In addition, Judge Glenn found that Appellants did not meet the standard for a stay pending appeal pursuant to Rule 8005 of the Federal Rules of Bankruptcy Procedure (" Rule 8005).[26] Although Appellants did not appeal from the First Distribution Order, they filed a motion asking Judge Carter to stay further distributions.[27]

While the appeals were still pending, the Trust sought authorization for a second interim distribution of an additional $25 million (the " Second Distribution Motion" ).[28] Appellants filed an objection, arguing that Judge Glenn should delay ruling on the motion to ensure that sufficient funds remained in the Trust to satisfy gift card claims in the event that Judge Carter reversed the prior orders.[29] Appellants did not separately move for a stay.

Judge Glenn held a hearing on May 22, 2013, and deferred ruling on the motion based on the parties' assertions that Judge Carter was likely to decide the appeals in a matter of weeks.[30] That same day, Judge Carter issued his decision dismissing the appeals as equitably moot.[31]

On May 23, 2013, Judge Glenn entered the Second Distribution Order. Appellants filed a timely appeal, which was assigned to this Court on August 16, 2013. On August 19, 2013, Appellees filed a letter indicating that they intended to make a motion seeking to have this appeal assigned to Judge Carter. On August 28, 2013, Appellants responded that transferring the case to Judge Carter was not warranted because the appeals were no longer before him.[32] They argued that instead of assigning the appeal to Judge Carter, I should either certify a direct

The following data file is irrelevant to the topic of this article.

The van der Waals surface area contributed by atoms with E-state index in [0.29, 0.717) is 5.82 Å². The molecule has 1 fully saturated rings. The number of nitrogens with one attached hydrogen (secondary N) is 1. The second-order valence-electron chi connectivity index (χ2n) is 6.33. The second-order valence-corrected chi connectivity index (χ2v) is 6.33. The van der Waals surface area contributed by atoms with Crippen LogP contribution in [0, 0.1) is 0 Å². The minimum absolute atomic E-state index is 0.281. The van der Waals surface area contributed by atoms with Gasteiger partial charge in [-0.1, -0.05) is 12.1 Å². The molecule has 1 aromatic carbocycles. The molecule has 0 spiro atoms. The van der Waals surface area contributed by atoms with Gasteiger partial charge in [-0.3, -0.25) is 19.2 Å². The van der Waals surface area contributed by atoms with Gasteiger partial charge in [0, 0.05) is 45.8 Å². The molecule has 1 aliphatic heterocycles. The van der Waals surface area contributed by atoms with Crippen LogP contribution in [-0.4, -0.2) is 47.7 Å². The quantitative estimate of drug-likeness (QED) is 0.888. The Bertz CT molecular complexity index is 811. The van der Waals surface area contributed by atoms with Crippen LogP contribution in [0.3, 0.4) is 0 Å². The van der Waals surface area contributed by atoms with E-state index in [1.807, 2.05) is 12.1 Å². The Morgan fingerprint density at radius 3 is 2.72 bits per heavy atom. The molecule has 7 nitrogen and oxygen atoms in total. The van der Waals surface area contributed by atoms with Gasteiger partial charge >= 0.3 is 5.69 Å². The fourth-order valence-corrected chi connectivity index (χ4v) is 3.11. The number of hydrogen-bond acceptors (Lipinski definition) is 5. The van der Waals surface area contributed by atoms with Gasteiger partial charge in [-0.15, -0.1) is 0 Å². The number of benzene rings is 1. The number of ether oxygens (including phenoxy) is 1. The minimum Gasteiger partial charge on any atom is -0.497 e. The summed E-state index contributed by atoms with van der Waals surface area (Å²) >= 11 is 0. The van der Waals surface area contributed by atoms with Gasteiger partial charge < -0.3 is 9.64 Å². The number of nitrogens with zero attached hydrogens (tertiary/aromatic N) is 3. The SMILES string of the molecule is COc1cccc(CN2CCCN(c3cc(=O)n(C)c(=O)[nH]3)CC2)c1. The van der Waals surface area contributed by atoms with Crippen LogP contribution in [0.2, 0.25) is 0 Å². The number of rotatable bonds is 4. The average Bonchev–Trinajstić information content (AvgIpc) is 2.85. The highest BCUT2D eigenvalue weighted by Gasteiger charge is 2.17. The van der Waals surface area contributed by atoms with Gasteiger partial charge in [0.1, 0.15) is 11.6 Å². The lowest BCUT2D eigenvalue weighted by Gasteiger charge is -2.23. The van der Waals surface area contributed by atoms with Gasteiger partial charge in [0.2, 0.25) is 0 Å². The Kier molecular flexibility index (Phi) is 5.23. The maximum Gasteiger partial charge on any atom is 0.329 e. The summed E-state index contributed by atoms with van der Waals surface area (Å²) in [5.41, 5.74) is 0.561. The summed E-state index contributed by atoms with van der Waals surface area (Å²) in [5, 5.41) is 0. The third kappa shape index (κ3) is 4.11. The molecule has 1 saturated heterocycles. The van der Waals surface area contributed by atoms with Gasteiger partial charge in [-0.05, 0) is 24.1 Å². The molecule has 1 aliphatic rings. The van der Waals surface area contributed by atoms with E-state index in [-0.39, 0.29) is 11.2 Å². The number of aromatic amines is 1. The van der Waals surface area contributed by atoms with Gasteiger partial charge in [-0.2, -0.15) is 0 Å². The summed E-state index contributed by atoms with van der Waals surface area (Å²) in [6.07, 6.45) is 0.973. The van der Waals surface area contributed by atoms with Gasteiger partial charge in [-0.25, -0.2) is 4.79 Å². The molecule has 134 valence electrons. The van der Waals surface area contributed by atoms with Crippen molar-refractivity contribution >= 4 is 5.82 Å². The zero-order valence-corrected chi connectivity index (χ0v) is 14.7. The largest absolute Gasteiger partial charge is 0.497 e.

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appeal pursuant to section 158(d)(2) or, over their objection, dismiss the appeal as equitably moot.[33]

Following a hearing, Appellants filed their motion for direct certification. In addition, Appellants request a stay of " further distributions until the matter can be ruled on by the Court of Appeals." [34] They characterize this appeal as presenting a single issue, " [w]hether the second and subsequent interim Liquidation distributions to [ ] general [unsecured] creditors should be approved or stayed during the pendency of the" appeals before the Second Circuit.[35]

By September 30, 2013, the Trust had distributed $91 million out of the $100 million authorized under the two interim distribution orders, including roughly $86 million to 1,700 holders of unsecured claims.[36] As of the same date, the Trust held an aggregate cash balance of approximately $22.9 million.[37]


A. Section 158(d)(2)

Under section 158(d)(2), the court of appeals has jurisdiction over appeals from final and interlocutory bankruptcy court orders[38] in certain circumstances. ...